We launched a campaign yesterday designed to get interested people to talk one-on-one with our clients at AccuQuote. The campaign uses ads as conversation-starters, much like the Ford Bold Moves campaign that launched last week. The difference here is that AccuQuote is really committed to the conversation. Prior to the launch of this campaign, AccuQuote e-mailed a bunch of its existing customers, asking them to visit this thread and comment on their customer service experience. Seventy-nine comments later (as of this posting), AccuQuote wrote several incremental policies, mostly by dealing with concerns voiced by their customers.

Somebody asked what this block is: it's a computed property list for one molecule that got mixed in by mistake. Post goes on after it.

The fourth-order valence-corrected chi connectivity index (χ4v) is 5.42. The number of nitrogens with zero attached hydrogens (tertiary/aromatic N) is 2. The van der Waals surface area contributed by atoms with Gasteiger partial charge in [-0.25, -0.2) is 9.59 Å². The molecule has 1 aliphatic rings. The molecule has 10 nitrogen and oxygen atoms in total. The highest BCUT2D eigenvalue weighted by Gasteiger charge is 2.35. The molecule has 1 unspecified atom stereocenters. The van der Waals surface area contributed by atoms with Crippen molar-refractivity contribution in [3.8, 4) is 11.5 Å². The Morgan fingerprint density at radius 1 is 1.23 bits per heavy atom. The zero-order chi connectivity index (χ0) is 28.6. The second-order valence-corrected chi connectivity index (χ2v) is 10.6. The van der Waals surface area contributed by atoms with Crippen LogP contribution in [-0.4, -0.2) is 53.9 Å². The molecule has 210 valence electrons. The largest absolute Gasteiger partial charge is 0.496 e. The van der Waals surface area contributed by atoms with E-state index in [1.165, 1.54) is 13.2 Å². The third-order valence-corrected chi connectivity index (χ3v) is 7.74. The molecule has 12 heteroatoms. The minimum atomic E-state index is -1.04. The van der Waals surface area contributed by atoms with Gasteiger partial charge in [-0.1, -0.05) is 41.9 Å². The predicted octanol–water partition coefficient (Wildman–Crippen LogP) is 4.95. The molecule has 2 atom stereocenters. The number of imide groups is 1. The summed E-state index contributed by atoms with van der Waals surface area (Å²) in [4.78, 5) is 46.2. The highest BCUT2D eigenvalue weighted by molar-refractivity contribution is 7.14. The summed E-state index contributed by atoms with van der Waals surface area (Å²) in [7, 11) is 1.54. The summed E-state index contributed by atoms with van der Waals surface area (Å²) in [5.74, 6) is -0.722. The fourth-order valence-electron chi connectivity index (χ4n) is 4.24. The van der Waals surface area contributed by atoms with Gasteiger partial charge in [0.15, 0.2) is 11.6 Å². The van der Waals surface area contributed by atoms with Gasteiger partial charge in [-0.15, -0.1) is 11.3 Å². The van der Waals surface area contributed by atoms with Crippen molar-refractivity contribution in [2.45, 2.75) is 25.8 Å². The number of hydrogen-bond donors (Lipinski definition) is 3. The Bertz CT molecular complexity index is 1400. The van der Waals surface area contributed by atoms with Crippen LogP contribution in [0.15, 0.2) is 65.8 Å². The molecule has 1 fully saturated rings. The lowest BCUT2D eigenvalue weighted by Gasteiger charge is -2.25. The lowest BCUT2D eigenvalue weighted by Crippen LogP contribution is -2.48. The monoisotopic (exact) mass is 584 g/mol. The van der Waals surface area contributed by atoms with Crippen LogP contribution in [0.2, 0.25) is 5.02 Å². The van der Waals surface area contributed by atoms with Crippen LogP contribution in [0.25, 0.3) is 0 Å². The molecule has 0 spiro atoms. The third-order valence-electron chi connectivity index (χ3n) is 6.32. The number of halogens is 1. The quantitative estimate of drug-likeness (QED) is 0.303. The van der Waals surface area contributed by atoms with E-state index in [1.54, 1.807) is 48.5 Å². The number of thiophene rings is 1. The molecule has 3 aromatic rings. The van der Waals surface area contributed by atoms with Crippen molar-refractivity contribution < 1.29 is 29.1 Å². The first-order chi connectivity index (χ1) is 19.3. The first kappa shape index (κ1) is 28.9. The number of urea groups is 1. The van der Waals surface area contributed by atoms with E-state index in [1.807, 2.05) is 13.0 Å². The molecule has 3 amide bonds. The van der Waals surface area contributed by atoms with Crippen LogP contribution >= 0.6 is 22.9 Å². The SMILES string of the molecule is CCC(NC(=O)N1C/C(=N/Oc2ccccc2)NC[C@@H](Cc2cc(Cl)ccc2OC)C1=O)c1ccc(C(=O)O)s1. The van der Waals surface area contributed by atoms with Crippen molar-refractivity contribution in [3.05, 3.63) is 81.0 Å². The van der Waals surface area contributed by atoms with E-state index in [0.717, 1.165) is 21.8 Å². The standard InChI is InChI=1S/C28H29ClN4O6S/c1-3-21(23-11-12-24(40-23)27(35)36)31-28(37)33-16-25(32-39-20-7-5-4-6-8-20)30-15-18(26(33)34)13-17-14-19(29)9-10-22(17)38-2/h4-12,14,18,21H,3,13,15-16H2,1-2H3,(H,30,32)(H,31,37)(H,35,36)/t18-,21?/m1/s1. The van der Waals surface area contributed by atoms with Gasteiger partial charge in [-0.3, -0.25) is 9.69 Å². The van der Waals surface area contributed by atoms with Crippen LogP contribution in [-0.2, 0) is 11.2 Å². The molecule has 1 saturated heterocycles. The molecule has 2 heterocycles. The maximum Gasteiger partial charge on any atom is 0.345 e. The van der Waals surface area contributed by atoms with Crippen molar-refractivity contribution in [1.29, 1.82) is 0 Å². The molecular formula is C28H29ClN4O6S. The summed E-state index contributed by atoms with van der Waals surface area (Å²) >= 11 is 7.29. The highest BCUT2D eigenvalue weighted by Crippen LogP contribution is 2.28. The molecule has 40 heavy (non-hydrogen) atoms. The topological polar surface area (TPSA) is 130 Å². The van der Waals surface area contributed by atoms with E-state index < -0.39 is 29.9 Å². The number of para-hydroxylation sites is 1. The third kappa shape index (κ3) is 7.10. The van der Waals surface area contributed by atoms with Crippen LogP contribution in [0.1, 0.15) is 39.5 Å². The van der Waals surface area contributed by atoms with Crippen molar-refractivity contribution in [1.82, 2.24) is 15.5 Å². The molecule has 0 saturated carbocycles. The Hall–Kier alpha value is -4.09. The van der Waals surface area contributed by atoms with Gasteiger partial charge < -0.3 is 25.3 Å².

AccuQuote also plans to tell its customers how they're taking the feedback that they get and change how they do business (for the better). The difference between what AccuQuote is doing and what a lot of other companies are doing in Conversational Marketing is that Accuquote is really listening, and they're backing that up with action. Anecdotally, I can tell you that AccuQuote's Sean Cheyney is taking a lot of the feedback from customers and making changes with respect to how often existing customers are contacted to review coverage. There are a lot of other things AccuQuote is learning - we're going to be posting about this in the coming weeks, so you'll have a lot more detail.
What's important is that in order to do this right, a company has to commit to the conversation, and show their customers that they care rather than simply tell them. I think Sean and his team are doing quite well.